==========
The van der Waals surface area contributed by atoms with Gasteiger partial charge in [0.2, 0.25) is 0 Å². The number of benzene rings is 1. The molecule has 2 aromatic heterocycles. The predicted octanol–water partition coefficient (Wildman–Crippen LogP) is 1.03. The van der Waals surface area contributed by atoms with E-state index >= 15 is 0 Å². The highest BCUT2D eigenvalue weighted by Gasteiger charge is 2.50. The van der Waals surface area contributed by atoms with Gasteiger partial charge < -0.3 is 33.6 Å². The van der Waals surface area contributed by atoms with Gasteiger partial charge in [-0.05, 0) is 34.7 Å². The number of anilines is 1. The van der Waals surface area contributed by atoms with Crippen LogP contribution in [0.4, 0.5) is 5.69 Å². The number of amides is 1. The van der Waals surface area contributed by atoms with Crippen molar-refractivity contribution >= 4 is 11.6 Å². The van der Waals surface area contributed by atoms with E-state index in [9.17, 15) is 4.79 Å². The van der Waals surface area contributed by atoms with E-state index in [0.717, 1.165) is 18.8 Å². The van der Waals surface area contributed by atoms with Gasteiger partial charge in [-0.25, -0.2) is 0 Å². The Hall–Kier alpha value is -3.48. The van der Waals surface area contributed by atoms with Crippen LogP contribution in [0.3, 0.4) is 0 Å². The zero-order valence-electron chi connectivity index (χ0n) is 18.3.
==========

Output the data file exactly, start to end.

The van der Waals surface area contributed by atoms with Gasteiger partial charge in [0.2, 0.25) is 0 Å². The number of benzene rings is 1. The molecule has 2 aromatic heterocycles. The predicted octanol–water partition coefficient (Wildman–Crippen LogP) is 1.03. The van der Waals surface area contributed by atoms with E-state index >= 15 is 0 Å². The highest BCUT2D eigenvalue weighted by Gasteiger charge is 2.50. The van der Waals surface area contributed by atoms with Gasteiger partial charge < -0.3 is 33.6 Å². The van der Waals surface area contributed by atoms with Gasteiger partial charge in [-0.05, 0) is 34.7 Å². The number of anilines is 1. The van der Waals surface area contributed by atoms with Crippen LogP contribution in [0.4, 0.5) is 5.69 Å². The number of amides is 1. The van der Waals surface area contributed by atoms with Crippen molar-refractivity contribution >= 4 is 11.6 Å². The van der Waals surface area contributed by atoms with E-state index in [9.17, 15) is 4.79 Å². The van der Waals surface area contributed by atoms with E-state index in [0.717, 1.165) is 18.8 Å². The van der Waals surface area contributed by atoms with Gasteiger partial charge in [-0.25, -0.2) is 0 Å². The Hall–Kier alpha value is -3.48. The van der Waals surface area contributed by atoms with Crippen LogP contribution in [0.3, 0.4) is 0 Å². The zero-order valence-electron chi connectivity index (χ0n) is 18.3.